With these words, he willingly embraced his own death, that is, his self-sacrifice on behalf of the group (the nation). The Revisionist Zionist movement named its youth movement (a precursor to Likud) Betar, an acronym for “Trumpeldor Covenant,” while the left-wing movements remember Trumpeldor as a defender of the kibbutzim and have established memorials in his name. The Joseph Trumpeldor Work and Defense Battalion (Gdud Ha’avoda) was founded after his death and established several kibbutzim. The nearby town of Kiryat Shmona (“City of Eight”) is named for Trumpeldor and the seven others who died defending Tel Hai. It was possible for the same person to be the hero of two opposing Zionist factions because for both, self-sacrifice was a fundamental principle underlying the nation and Israeli identity.
The second, no-less powerful myth of self-sacrifice is that of Masada, remarkably well analyzed by both anthropologist Yael Zerubavel and sociologist Nachman Ben-Yehuda. Although for centuries, the Masada tale – in which the Jews taking refuge on the mount took their own lives rather than surrender to the Romans – was ignored as an obscure episode in the ancient Jewish past, and had disappeared from the Jews’ collective memory, it was revived by Zionism. While Jewish law strictly prohibits suicide, in the case of Masada killing oneself became acceptable because it became understood as embodying a national theme – as a death that anticipated and prepared the future deaths for the future nation. For the Zionist pioneers in pre-state Palestine, Masada represented a highly symbolic event that, in the words of Zerubavel, “captured the essence of the authentic national spirit and helped define their own historical mission as the direct followers of the ancient Hebrews.” Masada became the quintessential symbol of self-sacrificial death.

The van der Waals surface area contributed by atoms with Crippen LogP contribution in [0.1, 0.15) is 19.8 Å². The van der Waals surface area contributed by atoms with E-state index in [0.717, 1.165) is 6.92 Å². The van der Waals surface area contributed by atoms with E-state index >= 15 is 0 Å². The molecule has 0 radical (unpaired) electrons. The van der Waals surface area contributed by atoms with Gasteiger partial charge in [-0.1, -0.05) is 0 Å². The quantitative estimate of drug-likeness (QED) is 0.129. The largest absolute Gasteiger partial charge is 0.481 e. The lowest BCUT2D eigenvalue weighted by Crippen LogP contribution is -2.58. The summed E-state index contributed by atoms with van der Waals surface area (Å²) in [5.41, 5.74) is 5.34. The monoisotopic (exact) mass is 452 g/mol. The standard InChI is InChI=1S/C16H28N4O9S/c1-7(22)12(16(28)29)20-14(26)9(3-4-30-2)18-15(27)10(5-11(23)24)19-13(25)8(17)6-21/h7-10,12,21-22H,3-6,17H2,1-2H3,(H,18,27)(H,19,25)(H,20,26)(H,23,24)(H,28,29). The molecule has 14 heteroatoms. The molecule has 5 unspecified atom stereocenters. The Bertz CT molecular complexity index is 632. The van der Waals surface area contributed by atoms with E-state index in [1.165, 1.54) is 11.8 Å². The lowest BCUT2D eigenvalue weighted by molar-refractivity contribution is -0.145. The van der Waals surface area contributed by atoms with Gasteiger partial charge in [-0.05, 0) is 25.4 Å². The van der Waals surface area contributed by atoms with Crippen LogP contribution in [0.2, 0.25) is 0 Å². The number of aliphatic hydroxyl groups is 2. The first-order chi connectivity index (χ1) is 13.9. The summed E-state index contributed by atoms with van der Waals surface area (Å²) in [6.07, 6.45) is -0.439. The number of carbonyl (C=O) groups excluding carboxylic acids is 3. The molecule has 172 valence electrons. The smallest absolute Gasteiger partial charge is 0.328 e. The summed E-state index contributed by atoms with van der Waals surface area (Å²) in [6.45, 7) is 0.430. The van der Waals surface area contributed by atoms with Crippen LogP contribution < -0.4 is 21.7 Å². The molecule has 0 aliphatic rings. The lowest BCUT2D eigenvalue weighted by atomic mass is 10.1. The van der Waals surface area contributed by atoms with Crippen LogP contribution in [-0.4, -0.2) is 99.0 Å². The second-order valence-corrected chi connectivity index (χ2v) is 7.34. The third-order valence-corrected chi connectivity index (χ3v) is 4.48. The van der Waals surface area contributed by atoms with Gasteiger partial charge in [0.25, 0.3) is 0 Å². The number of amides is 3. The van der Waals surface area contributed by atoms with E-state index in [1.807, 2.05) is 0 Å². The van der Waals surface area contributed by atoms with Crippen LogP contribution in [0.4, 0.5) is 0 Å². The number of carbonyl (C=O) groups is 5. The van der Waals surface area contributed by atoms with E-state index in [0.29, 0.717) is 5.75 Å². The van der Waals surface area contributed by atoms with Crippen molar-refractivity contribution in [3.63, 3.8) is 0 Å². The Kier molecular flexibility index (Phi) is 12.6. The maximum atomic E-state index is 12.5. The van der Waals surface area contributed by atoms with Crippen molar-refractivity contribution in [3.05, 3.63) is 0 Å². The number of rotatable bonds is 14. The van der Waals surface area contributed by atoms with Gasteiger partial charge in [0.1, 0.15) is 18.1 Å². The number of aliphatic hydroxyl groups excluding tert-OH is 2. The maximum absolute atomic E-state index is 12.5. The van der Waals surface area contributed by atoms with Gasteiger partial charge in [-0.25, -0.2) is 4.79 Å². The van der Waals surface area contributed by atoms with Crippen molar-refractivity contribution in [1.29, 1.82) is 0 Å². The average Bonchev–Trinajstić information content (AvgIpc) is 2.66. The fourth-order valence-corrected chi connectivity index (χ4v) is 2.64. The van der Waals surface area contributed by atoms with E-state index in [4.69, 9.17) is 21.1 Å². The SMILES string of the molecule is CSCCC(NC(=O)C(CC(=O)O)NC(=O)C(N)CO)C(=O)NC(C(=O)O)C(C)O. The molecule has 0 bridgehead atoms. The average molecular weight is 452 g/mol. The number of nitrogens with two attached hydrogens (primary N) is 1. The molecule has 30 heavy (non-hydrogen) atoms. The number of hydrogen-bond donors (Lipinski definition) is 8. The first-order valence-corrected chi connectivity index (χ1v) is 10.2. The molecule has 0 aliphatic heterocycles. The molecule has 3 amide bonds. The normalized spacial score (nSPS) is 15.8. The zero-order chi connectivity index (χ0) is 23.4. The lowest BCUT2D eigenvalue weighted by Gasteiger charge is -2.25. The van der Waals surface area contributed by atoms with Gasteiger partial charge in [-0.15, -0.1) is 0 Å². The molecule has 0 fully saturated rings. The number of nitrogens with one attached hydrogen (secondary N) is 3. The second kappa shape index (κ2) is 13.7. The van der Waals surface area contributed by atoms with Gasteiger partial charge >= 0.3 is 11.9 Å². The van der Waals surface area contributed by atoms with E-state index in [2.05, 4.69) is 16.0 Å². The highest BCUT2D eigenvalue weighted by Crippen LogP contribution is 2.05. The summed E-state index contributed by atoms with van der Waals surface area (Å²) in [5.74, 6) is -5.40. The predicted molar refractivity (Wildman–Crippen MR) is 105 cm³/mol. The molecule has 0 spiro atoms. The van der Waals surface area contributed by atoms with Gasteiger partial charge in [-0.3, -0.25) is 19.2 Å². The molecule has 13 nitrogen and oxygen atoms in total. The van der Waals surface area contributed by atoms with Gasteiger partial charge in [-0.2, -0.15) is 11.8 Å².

Zerubavel conducted interviews three decades ago with young people in Israel, and concluded that the historical narrative of Masada still enjoys wide popularity. The students and adults she interviewed repeatedly described the Masada people as having fought “to the bitter end,” “until the last breath,” or “until the last drop of blood,” or as having “died on the altar of our homeland” when alluding to Masada’s symbolic message. As she puts it, the Masada narrative is mostly about the glorification of people who died with their weapons in hand, and it is this theme that ultimately serves as the core of its ideological message and of Israeli identity.
That is because national unity is always constituted on the basis of collective “victimage,” or collective sacrifice. In the same way nations view their history in terms of foundational moments of collective sacrifice, loyalty and devotion to the nation are based on a sense of the ongoing invocation of and identification with the sacrifices that enabled the foundation of nation. Marvin and Ingle further argue that only willing self-sacrifice can create a sense of national renewal.